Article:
And if Syria itself is eventually proven guilty, what then? What are the sanctions the international community could use against the regime? Any economic embargo of Syria would have severe consequences on Lebanon’s already fragile economy, because so many of its products transit through Syria. Diplomatic isolation of Damascus has already shown its limits, so that, too, seems a dead end. Such moves would serve no party’s interests. Attempting to topple the regime, as some have called for, will undoubtedly come at a terrible cost to Lebanon, with Damascus hitting back on a battlefield in which it retains considerable destructive power.

In fact, none of its three key supporters stand to achieve their goals through the Tribunal. It is not certain to  bring the culprits to justice, it will not protect Lebanon, and it will not lead to the  changes in Syria that the West wants. Syria can stonewall the whole process, and get away with it. This is not to say that Syria will win the current confrontation, only that it will not capitulate. The international community is expending a tremendous amount of effort to achieve a draw.

However, the Tribunal’s supporters are overlooking the important victory they have already chalked up: after its unforgivable mistakes in Lebanon, Syria has had to withdraw from the country in a humiliating manner. Of course, there are still important issues to be resolved, and the Lebanese need to be reassured that there is no way back to the theft of their wealth, and the intimidation of their political class, not to mention political assassinations. This would involve at a minimum the opening of a Syrian embassy in Beirut, clarification about the fate of numerous missing persons and the final demarcation of the border line between the two countries. But hoping that Syria will simply capitulate under increasing pressure is wishful thinking, and the best way to ensure Lebanon’s destabilisation.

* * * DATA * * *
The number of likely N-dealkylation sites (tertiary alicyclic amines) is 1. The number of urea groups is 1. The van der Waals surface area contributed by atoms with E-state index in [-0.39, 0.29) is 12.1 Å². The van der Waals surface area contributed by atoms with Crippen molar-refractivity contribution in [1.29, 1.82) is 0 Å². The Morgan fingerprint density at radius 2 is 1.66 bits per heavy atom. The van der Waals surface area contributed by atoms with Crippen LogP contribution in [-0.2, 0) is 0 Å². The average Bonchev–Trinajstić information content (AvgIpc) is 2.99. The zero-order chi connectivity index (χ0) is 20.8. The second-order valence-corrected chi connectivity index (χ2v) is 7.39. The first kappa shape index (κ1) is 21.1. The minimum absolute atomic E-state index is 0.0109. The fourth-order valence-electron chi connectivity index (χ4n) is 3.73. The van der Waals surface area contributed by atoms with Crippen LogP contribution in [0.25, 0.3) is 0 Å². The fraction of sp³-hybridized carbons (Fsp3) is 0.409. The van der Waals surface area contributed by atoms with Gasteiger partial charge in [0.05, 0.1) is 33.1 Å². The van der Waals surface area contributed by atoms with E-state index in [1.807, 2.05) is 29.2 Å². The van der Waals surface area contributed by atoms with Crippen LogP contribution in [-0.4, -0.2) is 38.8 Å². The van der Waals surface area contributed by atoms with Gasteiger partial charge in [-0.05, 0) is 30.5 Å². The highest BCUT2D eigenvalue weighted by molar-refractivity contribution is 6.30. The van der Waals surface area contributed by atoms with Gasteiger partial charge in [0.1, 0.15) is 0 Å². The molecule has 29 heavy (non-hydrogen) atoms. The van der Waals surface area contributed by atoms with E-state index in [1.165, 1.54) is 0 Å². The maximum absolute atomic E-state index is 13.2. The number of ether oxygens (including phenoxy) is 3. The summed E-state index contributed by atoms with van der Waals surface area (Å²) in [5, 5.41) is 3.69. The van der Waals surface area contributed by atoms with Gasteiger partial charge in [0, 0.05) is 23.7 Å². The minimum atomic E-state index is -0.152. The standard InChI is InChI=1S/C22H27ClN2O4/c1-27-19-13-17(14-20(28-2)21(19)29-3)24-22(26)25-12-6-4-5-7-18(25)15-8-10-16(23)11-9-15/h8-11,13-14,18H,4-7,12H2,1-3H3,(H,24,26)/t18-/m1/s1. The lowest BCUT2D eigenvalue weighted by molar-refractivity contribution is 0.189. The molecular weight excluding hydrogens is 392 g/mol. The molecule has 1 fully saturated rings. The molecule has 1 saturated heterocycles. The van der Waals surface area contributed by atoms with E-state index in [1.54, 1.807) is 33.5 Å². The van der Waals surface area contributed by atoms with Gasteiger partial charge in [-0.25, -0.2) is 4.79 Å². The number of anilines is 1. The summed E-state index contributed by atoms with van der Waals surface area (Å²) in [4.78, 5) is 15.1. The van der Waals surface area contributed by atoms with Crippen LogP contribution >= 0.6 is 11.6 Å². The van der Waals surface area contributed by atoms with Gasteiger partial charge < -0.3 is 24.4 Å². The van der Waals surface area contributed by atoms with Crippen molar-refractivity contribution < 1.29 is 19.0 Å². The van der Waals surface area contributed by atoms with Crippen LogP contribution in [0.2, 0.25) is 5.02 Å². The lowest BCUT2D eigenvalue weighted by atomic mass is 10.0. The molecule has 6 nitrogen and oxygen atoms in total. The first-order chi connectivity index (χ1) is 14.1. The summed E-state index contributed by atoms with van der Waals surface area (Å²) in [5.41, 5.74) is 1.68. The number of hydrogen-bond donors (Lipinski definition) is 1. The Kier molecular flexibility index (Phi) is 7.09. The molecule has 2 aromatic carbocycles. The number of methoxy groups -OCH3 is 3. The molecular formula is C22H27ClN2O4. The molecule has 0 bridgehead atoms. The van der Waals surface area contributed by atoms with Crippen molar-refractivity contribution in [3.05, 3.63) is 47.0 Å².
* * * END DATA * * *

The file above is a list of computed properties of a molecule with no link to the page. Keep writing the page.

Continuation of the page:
The judicial procedure should continue, but Syria must be given assurances that the objective is not to undermine its leadership. Rhetorical declarations and empty efforts to “engage” Damascus are futile in this respect. This is why Crisis Group has advocated a dialogue based on meaningful and practical steps:  putting the Golan issue on the table, restarting the negotiations with the EU on economic partnership,  and planning some sort of cooperation with the U.S. on Iraq.

By taking this course,  the West would do three things. It would demonstrate tangibly, although tacitly, that the aim is not to destabilise the regime. Second, it would provide alternative resources to the regime so that, if and when a price is to be paid for crimes committed in Lebanon, this price actually becomes payable. Finally, by offering Syria incentives which could be reconsidered if it chose to deny solid evidence indicting it, the West would give itself the leverage it desperately needs and is short of.

In other words, the normalisation of relations between Syria and Lebanon has to occur with a parallel, though conditional, normalisation between Syria and the West. Syria must be given a clear alternative between a mutually beneficial accommodation and what currently appears as an inevitable confrontation. In contrast, turning the Tribunal into a life and death issue for Damascus is the surest way to destroy Lebanon.